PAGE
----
In the common suburban situation where your standard bus is rarely more than half full, this is pure gain: more comfort at no cost, less pram-in-aisle problem.

    Of course for the peak period trips where the bus is full, there will be a higher proportion of standing riders and maybe a slight reduction in total capacity (but not much, as more space per person in the seats is balanced by less space per person needed for the standees).

    That’s a cost, but I think the benefit of a more comfortable ride for most people most of the day outweighs it.

    By ‘focus on comfort’ I don’t mean ‘always a seat’. It’s okay to plan for standees in short trip inner city situations, as with metro rail. For them, more comfort means
    – adequate handholds
    – aisles wide enough so that you don’t need to contort every time someone wants to get past to get on of off. Three abreast seats would allow that.

    Personally, I find the typical 400mm square bus seat a little too small for comfort: when all seats are occupied you are constantly distracted by the need to maintain and not intrude on personal space. I am a rather thin man of average height.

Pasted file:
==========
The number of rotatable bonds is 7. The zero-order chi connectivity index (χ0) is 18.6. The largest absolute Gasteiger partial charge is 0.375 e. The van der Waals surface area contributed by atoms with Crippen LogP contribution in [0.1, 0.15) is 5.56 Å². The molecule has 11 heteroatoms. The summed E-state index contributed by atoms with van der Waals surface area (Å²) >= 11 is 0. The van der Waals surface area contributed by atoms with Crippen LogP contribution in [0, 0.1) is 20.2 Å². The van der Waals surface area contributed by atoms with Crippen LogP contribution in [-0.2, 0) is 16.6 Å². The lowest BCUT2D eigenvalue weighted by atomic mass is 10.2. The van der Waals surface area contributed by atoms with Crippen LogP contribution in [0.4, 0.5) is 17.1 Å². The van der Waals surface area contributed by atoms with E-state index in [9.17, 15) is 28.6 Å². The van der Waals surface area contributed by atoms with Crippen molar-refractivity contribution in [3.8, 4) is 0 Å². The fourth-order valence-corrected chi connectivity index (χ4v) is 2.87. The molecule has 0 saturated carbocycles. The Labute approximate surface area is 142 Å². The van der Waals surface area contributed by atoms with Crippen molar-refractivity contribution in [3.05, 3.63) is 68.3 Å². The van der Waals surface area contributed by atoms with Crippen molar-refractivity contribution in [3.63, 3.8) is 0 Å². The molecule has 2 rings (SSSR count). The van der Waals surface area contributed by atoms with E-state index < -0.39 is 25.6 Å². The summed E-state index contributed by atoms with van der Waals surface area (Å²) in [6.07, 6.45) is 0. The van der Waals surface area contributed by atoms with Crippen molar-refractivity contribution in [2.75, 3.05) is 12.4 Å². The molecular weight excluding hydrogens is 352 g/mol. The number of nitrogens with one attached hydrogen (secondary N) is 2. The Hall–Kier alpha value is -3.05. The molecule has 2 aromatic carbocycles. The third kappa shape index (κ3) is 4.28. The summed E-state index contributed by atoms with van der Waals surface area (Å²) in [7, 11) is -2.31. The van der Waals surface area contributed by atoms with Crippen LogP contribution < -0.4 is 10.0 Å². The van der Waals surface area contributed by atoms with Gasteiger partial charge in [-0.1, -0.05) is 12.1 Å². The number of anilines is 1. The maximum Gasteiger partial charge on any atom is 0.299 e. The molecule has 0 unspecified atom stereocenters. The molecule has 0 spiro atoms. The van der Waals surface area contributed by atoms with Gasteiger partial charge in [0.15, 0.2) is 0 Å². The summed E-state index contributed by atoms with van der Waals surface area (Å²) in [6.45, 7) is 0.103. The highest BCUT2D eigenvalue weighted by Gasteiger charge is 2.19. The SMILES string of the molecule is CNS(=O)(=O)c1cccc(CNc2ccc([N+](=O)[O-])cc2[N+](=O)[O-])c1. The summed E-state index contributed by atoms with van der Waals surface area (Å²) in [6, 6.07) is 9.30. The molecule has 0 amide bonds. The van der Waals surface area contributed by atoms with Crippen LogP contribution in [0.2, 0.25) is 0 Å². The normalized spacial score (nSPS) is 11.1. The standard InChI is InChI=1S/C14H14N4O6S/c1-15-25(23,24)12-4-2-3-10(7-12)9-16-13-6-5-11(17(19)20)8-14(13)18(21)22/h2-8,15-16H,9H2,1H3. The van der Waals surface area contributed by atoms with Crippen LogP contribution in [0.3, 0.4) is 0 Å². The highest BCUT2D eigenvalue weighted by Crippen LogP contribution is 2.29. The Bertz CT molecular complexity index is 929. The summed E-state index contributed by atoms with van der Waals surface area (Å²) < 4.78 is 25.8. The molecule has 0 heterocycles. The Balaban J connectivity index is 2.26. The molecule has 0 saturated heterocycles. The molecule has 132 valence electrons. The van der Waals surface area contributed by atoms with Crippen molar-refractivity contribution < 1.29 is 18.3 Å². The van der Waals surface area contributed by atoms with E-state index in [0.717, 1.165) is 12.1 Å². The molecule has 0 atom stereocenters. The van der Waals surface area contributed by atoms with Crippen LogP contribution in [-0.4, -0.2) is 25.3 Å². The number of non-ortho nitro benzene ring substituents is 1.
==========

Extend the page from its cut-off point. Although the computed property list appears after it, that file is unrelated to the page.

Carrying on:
Longitudinal seats are a pain in buses (more than in trains), because the high and irregular acceleration & braking mean you need to constantly brace to avoid being flung into the lap of the person beside you. They are not appropriate except perhaps a few for the old ladies who feel unsafe standing in a moving bus and like to sit right behind the driver.

  9. I reckon the high tide mark in buses for Auckland was the Mercedes 305 model new for the ARA from 1973 -1980 and in service for a good 20 plus years thereafter. Plenty of power and acceleration, roomy, wide doors to enter and exit simultaneously , well ventilated, low floor, easy to see out of, smooth to ride in and I’ll take an educated guess, fairly reliable too. After that its all been down hill ever since with the exception of super low floors but that brings its draw backs too insofar as seating and ride goes. You get what you pay for I suppose.